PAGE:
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CD Reviews:
Listening Room: Rush, Blake Shelton and more...

Of the Oakland Press

Posted: Monday, April 30, 2007

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Rush, “Snakes and Arrows” (Anthem/Atlantic) *** 1/2

It’s been five years since Rush’s last studio album (“Vapor Trails”), but the long-lived Canadian trio has hardly been on hiatus. It’s produced two tours, a live album, a pair of concert DVDs — one celebrating the group’s 30th anniversary in 2004 — and a covers EP in the interim, and, judging from “Snakes and Arrows,” all that work has fanned the band’s enthusiasm rather than fatigue it. Though it wears a bit toward the latter part of its 63 minutes, “Snakes and Arrows” is the kind of album Rush fans crave, a 13-song sojourn of intricate arrangements, virtuostic playing and plenty of hooks and killer riffs to keep things from rolling to the wrong side of eggheaded. The trio still covers more musical ground in one song than some bands do on an entire album; the best case in point here may be “The Way the Wind Blows,” which starts with Alex Lifeson’s bluesy guitar riffs and traipses through a grooving verse and a quieter bridge and chorus section before building back into a bluesy rock fury. Other tracks such as “Armor & Sword,” “Spindrift,” “Bravest Face” and “Good News First” follow similarly cascading dynamic paths, while “The Main Monkey Business” and “The Larger Bowl” are surprisingly spare and not dissimilar to a contemporary group like Incubus — one of the many that, in turn, draws on Rush as an influence. Drummer Neil Peart’s lyrics run topical on “Faithless” and “The Way the Wind Blows,” but his more intimate ruminations on “Workin’ Them Angels” and “We Hold On” are just as effective. And the instrumentals — including Lifeson’s acoustic showpiece “Hope” and the frenetic “Malignant Narcissism” — remind us how much fun it is just to hear Rush let loose and play.


Blake Shelton, “Pure BS” (Warner Bros.) ***

The three years since Blake Shelton’s last album has been time well spent, as the Oklahoma singer used it to cook up the best of his four albums. After suffering a divorce of his own, Shelton imbues “She Don’t Love Me,” “Back There Again,” “What I Wouldn’t Give” and “She Can’t Get That” with deeper emotional resonance, the latter incorporating a seductive acoustic guitar and fiddle groove. But this isn’t only a sober affair; on “This Can’t Be Good” he’s got the sheriff ’s daughter dancing on the hood of his car, while “The Last Country Song” finds Shelton whooping it up with George Jones and John Anderson. It’s good stuff, and that’s no “BS” — pure or otherwise.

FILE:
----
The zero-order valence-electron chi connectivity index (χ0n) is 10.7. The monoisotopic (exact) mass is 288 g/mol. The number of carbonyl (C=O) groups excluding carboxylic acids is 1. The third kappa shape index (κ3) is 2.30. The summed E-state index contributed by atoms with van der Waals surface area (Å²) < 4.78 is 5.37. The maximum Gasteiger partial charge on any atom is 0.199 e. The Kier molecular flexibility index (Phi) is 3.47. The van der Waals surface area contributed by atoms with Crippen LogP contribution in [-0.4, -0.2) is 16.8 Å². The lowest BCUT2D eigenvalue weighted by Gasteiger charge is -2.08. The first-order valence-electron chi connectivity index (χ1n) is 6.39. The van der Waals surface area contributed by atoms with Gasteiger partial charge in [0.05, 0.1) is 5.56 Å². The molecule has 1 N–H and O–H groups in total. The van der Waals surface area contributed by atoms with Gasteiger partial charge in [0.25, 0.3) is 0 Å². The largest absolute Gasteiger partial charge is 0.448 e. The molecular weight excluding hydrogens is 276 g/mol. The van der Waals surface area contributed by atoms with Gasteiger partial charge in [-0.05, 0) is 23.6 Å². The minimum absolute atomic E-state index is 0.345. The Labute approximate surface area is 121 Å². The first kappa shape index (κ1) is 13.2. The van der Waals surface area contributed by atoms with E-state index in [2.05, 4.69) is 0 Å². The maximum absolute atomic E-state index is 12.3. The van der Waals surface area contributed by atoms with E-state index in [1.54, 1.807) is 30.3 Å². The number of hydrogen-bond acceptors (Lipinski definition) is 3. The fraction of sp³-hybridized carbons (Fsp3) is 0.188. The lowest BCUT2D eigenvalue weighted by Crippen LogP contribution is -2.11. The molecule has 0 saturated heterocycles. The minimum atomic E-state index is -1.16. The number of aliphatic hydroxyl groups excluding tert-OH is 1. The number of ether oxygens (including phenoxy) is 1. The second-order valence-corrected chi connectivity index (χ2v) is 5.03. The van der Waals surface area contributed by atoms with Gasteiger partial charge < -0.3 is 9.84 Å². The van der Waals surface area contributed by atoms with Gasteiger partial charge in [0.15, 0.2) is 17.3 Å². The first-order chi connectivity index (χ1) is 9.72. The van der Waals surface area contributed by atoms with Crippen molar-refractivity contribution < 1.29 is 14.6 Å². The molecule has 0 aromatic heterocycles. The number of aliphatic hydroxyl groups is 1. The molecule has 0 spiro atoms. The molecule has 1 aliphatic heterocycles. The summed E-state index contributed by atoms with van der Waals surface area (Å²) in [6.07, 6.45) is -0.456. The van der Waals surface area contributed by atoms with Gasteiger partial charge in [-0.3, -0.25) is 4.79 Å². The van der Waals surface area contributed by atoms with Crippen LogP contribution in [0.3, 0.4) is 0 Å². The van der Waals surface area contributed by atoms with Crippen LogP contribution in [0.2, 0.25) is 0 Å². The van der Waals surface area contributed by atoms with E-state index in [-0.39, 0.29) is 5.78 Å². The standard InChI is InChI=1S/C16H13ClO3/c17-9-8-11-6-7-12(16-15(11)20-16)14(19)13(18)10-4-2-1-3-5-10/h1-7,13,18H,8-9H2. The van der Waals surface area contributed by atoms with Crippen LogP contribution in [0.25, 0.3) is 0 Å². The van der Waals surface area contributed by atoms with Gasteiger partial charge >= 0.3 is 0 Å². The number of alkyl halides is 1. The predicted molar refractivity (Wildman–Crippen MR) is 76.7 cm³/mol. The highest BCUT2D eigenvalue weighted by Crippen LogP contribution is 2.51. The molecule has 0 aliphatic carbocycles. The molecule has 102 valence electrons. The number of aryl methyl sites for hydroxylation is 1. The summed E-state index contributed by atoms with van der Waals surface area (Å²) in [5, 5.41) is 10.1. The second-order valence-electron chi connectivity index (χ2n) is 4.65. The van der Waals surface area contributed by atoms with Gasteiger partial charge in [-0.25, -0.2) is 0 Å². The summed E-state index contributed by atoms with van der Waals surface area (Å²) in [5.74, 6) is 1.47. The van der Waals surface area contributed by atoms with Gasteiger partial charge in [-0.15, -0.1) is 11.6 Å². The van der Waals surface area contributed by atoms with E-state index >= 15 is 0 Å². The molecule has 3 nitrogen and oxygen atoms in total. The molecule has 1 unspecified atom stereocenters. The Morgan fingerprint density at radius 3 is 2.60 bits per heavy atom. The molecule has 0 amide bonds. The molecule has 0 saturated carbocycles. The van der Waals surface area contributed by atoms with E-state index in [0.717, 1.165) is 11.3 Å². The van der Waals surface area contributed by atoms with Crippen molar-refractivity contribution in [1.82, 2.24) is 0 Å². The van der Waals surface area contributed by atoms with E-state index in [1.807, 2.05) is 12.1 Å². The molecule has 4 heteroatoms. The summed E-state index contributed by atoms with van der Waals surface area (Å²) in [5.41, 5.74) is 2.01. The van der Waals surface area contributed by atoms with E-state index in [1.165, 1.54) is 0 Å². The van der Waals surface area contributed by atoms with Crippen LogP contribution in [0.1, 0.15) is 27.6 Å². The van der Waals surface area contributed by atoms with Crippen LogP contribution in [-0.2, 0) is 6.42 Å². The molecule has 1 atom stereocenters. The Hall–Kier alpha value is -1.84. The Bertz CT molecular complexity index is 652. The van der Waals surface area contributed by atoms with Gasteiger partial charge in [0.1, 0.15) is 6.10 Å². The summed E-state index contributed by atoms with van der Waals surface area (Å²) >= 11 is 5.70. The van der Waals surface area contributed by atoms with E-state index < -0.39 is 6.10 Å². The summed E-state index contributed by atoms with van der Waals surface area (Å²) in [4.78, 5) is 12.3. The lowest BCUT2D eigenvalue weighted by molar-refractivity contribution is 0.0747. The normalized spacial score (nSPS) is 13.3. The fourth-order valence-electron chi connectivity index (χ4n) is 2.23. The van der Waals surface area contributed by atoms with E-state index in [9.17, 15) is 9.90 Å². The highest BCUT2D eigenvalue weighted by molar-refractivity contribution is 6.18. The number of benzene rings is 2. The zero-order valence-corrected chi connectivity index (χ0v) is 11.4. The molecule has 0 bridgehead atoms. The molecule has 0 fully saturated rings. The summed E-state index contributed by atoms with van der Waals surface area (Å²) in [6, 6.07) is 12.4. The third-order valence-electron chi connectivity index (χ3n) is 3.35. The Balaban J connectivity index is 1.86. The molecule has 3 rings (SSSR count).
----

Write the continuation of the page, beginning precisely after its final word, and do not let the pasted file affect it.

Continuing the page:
ALO, “Roses & Clover” (Brushfire) — The inaugural studio outing from the funky California jam band championed by college pal Jack Johnson.

Tori Amos, “American Doll Posse” (Epic) — The idiosyncratic singer-songwriter gives us the state of women, courtesy of three characters she created for her lengthy ninth album.

Joan Armatrading, “Into the Blues” (Savoy Jazz) — Armatrading’s brand of blues should be a happy affair for those who have loved the singer-songwriter over the past 35 years.

Black Rebel Motorcycle Club, “Baby 81” (RCA) — The trio’s third album offers a harder-rocking follow-up to 2005’s rootsy “Howl.”

Corbin Bleu, “Another Side” (Hollywood) — The debut solo set from the star of Disney’s “High School Musical” and “Jump In.”

Michael Bublé, “Call Me Irresponsible” (Reprise) — The Canadian crooner dips back to the ’80s for hook-ups with Boyz II Men and Siedah Garrett on his latest release.

Dinosaur Jr., “Beyond”

(Fat Possum) — The first album in 16 years by the original lineup of this modern rock underground powerhouse.

Feist, “Reminder” (Cherry Tree/Interscope) — The Canadian singer-songwriter (and member of Broken Social Scene) takes a typically laid back course on her third solo album.

John5, “Devil Knows My Name” (Mascot) — A six-string heavy solo set by the Detroitborn guitarist who’s logged time with Marilyn Manson and Rob Zombie.

Angelique Kidjo, “Djin Djin” (Razor & Tie) — The African singer tapped Josh Groban, Carlos Santana, Peter Gabriel, Joss Stone, Alicia Keys and Branford Marsalis to help out on her latest venture.

Chantal Kreviazuk, “Ghost Stories” (Nettwerk America) — The Canadian piano woman made her fourth album in the home she shares with husband, collaborator and Our Lady Peace frontman Raine Maida.

Miranda Lambert, “Crazy Ex-Girlfriend” (Columbia Nashville) — Country’s “Kerosene” singer hopes to light things up again with her second album for which she wrote eight of the 11 songs.

Kimberley Locke, “Based on a True Story” (Curb) — She may be an “American Idol” runner-up, but Locke is a self-proclaimed “Supawoman” on her long-delayed sophomore set.

Ne-Yo, “Because of You”

(Def Jam) — The second outing from the R&B star who also penned Beyoncé’s chart-topping “Irreplaceable.”

Soundtrack, “Spider-Man 3” (Warner Bros.) — The comic serial’s latest installment is embellished by tracks from Snow Patrol, the Killers, Jet, the Flaming Lips, the Walkmen, Yeah Yeah Yeahs and others.

Send your thoughts and comments to Gary Graff


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